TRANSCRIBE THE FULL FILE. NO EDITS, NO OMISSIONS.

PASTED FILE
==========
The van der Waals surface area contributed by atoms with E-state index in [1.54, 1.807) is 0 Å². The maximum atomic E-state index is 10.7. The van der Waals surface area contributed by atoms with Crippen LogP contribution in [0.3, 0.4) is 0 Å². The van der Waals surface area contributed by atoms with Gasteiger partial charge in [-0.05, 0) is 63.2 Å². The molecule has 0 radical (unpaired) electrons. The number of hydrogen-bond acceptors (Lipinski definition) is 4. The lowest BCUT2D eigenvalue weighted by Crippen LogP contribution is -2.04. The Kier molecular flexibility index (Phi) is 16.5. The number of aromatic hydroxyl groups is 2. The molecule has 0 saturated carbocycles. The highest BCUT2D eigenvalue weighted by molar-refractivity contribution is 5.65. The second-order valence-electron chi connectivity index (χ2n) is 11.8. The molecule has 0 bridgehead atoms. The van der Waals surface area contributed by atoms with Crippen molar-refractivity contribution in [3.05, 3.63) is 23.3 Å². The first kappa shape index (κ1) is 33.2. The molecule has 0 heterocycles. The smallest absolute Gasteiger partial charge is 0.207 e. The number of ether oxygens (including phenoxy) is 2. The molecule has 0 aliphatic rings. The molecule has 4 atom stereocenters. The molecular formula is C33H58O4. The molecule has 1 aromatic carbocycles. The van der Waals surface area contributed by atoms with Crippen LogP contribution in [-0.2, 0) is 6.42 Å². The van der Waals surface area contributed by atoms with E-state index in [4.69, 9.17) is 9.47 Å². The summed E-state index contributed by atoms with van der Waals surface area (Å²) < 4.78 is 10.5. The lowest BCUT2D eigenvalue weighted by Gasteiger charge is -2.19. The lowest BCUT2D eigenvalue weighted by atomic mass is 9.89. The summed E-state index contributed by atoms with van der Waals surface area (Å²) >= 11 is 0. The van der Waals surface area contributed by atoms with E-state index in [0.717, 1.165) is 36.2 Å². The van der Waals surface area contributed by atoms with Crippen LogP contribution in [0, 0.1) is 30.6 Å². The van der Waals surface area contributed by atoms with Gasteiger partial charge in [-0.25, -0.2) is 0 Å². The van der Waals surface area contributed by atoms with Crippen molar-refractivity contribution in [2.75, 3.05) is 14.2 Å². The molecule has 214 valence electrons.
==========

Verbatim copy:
The van der Waals surface area contributed by atoms with E-state index in [1.54, 1.807) is 0 Å². The maximum atomic E-state index is 10.7. The van der Waals surface area contributed by atoms with Crippen LogP contribution in [0.3, 0.4) is 0 Å². The van der Waals surface area contributed by atoms with Gasteiger partial charge in [-0.05, 0) is 63.2 Å². The molecule has 0 radical (unpaired) electrons. The number of hydrogen-bond acceptors (Lipinski definition) is 4. The lowest BCUT2D eigenvalue weighted by Crippen LogP contribution is -2.04. The Kier molecular flexibility index (Phi) is 16.5. The number of aromatic hydroxyl groups is 2. The molecule has 0 saturated carbocycles. The highest BCUT2D eigenvalue weighted by molar-refractivity contribution is 5.65. The second-order valence-electron chi connectivity index (χ2n) is 11.8. The molecule has 0 bridgehead atoms. The van der Waals surface area contributed by atoms with Crippen molar-refractivity contribution in [3.05, 3.63) is 23.3 Å². The first kappa shape index (κ1) is 33.2. The molecule has 0 heterocycles. The smallest absolute Gasteiger partial charge is 0.207 e. The number of ether oxygens (including phenoxy) is 2. The molecule has 0 aliphatic rings. The molecule has 4 atom stereocenters. The molecular formula is C33H58O4. The molecule has 1 aromatic carbocycles. The van der Waals surface area contributed by atoms with Crippen LogP contribution in [-0.2, 0) is 6.42 Å². The van der Waals surface area contributed by atoms with E-state index in [4.69, 9.17) is 9.47 Å². The summed E-state index contributed by atoms with van der Waals surface area (Å²) < 4.78 is 10.5. The lowest BCUT2D eigenvalue weighted by Gasteiger charge is -2.19. The lowest BCUT2D eigenvalue weighted by atomic mass is 9.89. The summed E-state index contributed by atoms with van der Waals surface area (Å²) >= 11 is 0. The van der Waals surface area contributed by atoms with E-state index in [0.717, 1.165) is 36.2 Å². The van der Waals surface area contributed by atoms with Crippen LogP contribution in [0, 0.1) is 30.6 Å². The van der Waals surface area contributed by atoms with Gasteiger partial charge in [-0.25, -0.2) is 0 Å². The van der Waals surface area contributed by atoms with Crippen molar-refractivity contribution in [2.75, 3.05) is 14.2 Å². The molecule has 214 valence electrons.